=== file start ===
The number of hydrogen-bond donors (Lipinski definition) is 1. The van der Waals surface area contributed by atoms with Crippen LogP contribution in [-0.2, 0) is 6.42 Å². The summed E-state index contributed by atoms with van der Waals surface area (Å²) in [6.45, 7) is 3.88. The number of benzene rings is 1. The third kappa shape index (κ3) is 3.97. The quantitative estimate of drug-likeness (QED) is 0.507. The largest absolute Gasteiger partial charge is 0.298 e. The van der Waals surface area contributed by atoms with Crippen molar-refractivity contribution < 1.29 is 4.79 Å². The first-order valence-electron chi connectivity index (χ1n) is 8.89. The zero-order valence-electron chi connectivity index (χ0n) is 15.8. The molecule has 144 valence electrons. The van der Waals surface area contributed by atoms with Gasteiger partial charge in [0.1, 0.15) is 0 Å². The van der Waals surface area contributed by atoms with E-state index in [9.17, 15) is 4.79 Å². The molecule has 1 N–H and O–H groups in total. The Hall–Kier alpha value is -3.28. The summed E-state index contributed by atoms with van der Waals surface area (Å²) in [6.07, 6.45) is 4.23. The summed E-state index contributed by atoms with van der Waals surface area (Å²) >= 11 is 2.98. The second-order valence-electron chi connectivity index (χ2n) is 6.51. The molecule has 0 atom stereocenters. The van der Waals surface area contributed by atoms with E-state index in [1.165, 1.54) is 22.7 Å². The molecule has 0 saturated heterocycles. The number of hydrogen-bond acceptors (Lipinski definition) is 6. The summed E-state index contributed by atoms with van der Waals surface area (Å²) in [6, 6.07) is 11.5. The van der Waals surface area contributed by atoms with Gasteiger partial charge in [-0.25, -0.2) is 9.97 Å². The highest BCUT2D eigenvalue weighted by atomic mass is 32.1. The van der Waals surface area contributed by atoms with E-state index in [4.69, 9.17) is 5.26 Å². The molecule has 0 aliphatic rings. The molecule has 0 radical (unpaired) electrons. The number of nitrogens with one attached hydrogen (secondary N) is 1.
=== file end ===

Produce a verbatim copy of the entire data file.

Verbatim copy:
The number of hydrogen-bond donors (Lipinski definition) is 1. The van der Waals surface area contributed by atoms with Crippen LogP contribution in [-0.2, 0) is 6.42 Å². The summed E-state index contributed by atoms with van der Waals surface area (Å²) in [6.45, 7) is 3.88. The number of benzene rings is 1. The third kappa shape index (κ3) is 3.97. The quantitative estimate of drug-likeness (QED) is 0.507. The largest absolute Gasteiger partial charge is 0.298 e. The van der Waals surface area contributed by atoms with Crippen molar-refractivity contribution < 1.29 is 4.79 Å². The first-order valence-electron chi connectivity index (χ1n) is 8.89. The zero-order valence-electron chi connectivity index (χ0n) is 15.8. The molecule has 144 valence electrons. The van der Waals surface area contributed by atoms with Gasteiger partial charge in [0.1, 0.15) is 0 Å². The van der Waals surface area contributed by atoms with E-state index in [9.17, 15) is 4.79 Å². The molecule has 1 N–H and O–H groups in total. The Hall–Kier alpha value is -3.28. The summed E-state index contributed by atoms with van der Waals surface area (Å²) in [6.07, 6.45) is 4.23. The summed E-state index contributed by atoms with van der Waals surface area (Å²) >= 11 is 2.98. The second-order valence-electron chi connectivity index (χ2n) is 6.51. The molecule has 0 atom stereocenters. The van der Waals surface area contributed by atoms with E-state index in [1.165, 1.54) is 22.7 Å². The molecule has 0 saturated heterocycles. The number of hydrogen-bond acceptors (Lipinski definition) is 6. The summed E-state index contributed by atoms with van der Waals surface area (Å²) in [6, 6.07) is 11.5. The van der Waals surface area contributed by atoms with Gasteiger partial charge in [-0.25, -0.2) is 9.97 Å². The highest BCUT2D eigenvalue weighted by atomic mass is 32.1. The van der Waals surface area contributed by atoms with E-state index in [4.69, 9.17) is 5.26 Å². The molecule has 0 aliphatic rings. The molecule has 0 radical (unpaired) electrons. The number of nitrogens with one attached hydrogen (secondary N) is 1.